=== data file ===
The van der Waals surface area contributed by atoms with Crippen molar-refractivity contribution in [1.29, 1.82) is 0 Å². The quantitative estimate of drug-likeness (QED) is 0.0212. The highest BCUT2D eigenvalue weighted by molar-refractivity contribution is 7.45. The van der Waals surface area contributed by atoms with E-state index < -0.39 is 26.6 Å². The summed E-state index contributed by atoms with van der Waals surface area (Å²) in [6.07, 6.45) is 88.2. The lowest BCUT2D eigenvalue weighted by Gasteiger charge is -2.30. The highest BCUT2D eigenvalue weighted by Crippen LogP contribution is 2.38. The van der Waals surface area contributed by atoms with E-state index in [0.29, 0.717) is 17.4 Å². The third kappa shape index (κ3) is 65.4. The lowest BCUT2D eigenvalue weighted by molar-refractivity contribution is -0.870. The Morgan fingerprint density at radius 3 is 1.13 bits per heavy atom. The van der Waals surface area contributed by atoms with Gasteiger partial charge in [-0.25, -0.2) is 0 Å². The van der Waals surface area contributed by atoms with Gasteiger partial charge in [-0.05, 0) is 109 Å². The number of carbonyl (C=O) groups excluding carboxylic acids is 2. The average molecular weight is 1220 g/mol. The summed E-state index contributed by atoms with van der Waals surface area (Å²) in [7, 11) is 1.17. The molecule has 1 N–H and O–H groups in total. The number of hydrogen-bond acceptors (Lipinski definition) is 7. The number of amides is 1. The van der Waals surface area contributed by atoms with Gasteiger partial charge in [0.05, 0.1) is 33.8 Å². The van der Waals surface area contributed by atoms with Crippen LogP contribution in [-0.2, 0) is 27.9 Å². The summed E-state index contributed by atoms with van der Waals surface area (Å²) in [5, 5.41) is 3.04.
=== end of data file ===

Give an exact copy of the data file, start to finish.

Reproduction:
The van der Waals surface area contributed by atoms with Crippen molar-refractivity contribution in [1.29, 1.82) is 0 Å². The quantitative estimate of drug-likeness (QED) is 0.0212. The highest BCUT2D eigenvalue weighted by molar-refractivity contribution is 7.45. The van der Waals surface area contributed by atoms with E-state index < -0.39 is 26.6 Å². The summed E-state index contributed by atoms with van der Waals surface area (Å²) in [6.07, 6.45) is 88.2. The lowest BCUT2D eigenvalue weighted by Gasteiger charge is -2.30. The highest BCUT2D eigenvalue weighted by Crippen LogP contribution is 2.38. The van der Waals surface area contributed by atoms with E-state index in [0.29, 0.717) is 17.4 Å². The third kappa shape index (κ3) is 65.4. The lowest BCUT2D eigenvalue weighted by molar-refractivity contribution is -0.870. The Morgan fingerprint density at radius 3 is 1.13 bits per heavy atom. The van der Waals surface area contributed by atoms with Gasteiger partial charge in [-0.25, -0.2) is 0 Å². The van der Waals surface area contributed by atoms with Gasteiger partial charge in [-0.05, 0) is 109 Å². The number of carbonyl (C=O) groups excluding carboxylic acids is 2. The average molecular weight is 1220 g/mol. The summed E-state index contributed by atoms with van der Waals surface area (Å²) in [7, 11) is 1.17. The molecule has 1 N–H and O–H groups in total. The number of hydrogen-bond acceptors (Lipinski definition) is 7. The number of amides is 1. The van der Waals surface area contributed by atoms with Gasteiger partial charge in [0.05, 0.1) is 33.8 Å². The van der Waals surface area contributed by atoms with Crippen LogP contribution in [-0.2, 0) is 27.9 Å². The summed E-state index contributed by atoms with van der Waals surface area (Å²) in [5, 5.41) is 3.04.